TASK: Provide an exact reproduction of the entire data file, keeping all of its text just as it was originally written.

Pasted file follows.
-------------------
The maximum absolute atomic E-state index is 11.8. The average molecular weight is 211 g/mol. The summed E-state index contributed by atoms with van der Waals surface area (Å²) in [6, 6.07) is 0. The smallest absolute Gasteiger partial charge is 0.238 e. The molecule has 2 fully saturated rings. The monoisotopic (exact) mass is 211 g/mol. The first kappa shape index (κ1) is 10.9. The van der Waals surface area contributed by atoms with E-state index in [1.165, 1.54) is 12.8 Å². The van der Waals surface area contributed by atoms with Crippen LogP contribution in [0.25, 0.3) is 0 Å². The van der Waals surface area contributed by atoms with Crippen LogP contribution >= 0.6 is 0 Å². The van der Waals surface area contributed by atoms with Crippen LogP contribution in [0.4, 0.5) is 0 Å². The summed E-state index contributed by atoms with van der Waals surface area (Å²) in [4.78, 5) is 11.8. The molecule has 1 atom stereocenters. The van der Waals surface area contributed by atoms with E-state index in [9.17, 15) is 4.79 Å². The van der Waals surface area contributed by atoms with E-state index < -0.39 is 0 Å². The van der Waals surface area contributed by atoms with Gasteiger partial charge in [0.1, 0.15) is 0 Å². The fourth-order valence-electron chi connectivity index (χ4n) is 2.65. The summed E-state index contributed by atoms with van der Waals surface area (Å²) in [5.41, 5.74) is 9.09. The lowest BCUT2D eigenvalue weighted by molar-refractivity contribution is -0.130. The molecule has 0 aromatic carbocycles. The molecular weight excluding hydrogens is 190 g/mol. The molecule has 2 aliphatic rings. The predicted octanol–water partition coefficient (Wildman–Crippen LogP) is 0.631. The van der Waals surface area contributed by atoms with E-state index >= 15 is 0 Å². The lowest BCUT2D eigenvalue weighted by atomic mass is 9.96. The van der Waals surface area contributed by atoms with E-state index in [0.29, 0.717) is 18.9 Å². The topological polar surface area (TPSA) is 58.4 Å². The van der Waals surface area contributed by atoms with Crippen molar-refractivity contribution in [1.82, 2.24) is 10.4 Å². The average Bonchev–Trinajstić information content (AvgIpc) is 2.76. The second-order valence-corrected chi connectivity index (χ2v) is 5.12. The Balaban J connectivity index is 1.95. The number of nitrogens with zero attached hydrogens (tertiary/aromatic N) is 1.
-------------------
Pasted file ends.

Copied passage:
The maximum absolute atomic E-state index is 11.8. The average molecular weight is 211 g/mol. The summed E-state index contributed by atoms with van der Waals surface area (Å²) in [6, 6.07) is 0. The smallest absolute Gasteiger partial charge is 0.238 e. The molecule has 2 fully saturated rings. The monoisotopic (exact) mass is 211 g/mol. The first kappa shape index (κ1) is 10.9. The van der Waals surface area contributed by atoms with E-state index in [1.165, 1.54) is 12.8 Å². The van der Waals surface area contributed by atoms with Crippen LogP contribution in [0.25, 0.3) is 0 Å². The van der Waals surface area contributed by atoms with Crippen LogP contribution >= 0.6 is 0 Å². The van der Waals surface area contributed by atoms with Crippen LogP contribution in [0.4, 0.5) is 0 Å². The summed E-state index contributed by atoms with van der Waals surface area (Å²) in [4.78, 5) is 11.8. The molecule has 1 atom stereocenters. The van der Waals surface area contributed by atoms with E-state index in [9.17, 15) is 4.79 Å². The van der Waals surface area contributed by atoms with E-state index < -0.39 is 0 Å². The van der Waals surface area contributed by atoms with Gasteiger partial charge in [0.1, 0.15) is 0 Å². The fourth-order valence-electron chi connectivity index (χ4n) is 2.65. The summed E-state index contributed by atoms with van der Waals surface area (Å²) in [5.41, 5.74) is 9.09. The lowest BCUT2D eigenvalue weighted by molar-refractivity contribution is -0.130. The molecule has 0 aromatic carbocycles. The molecular weight excluding hydrogens is 190 g/mol. The molecule has 2 aliphatic rings. The predicted octanol–water partition coefficient (Wildman–Crippen LogP) is 0.631. The van der Waals surface area contributed by atoms with E-state index >= 15 is 0 Å². The lowest BCUT2D eigenvalue weighted by atomic mass is 9.96. The van der Waals surface area contributed by atoms with E-state index in [0.29, 0.717) is 18.9 Å². The topological polar surface area (TPSA) is 58.4 Å². The van der Waals surface area contributed by atoms with Crippen molar-refractivity contribution in [1.82, 2.24) is 10.4 Å². The average Bonchev–Trinajstić information content (AvgIpc) is 2.76. The second-order valence-corrected chi connectivity index (χ2v) is 5.12. The Balaban J connectivity index is 1.95. The number of nitrogens with zero attached hydrogens (tertiary/aromatic N) is 1.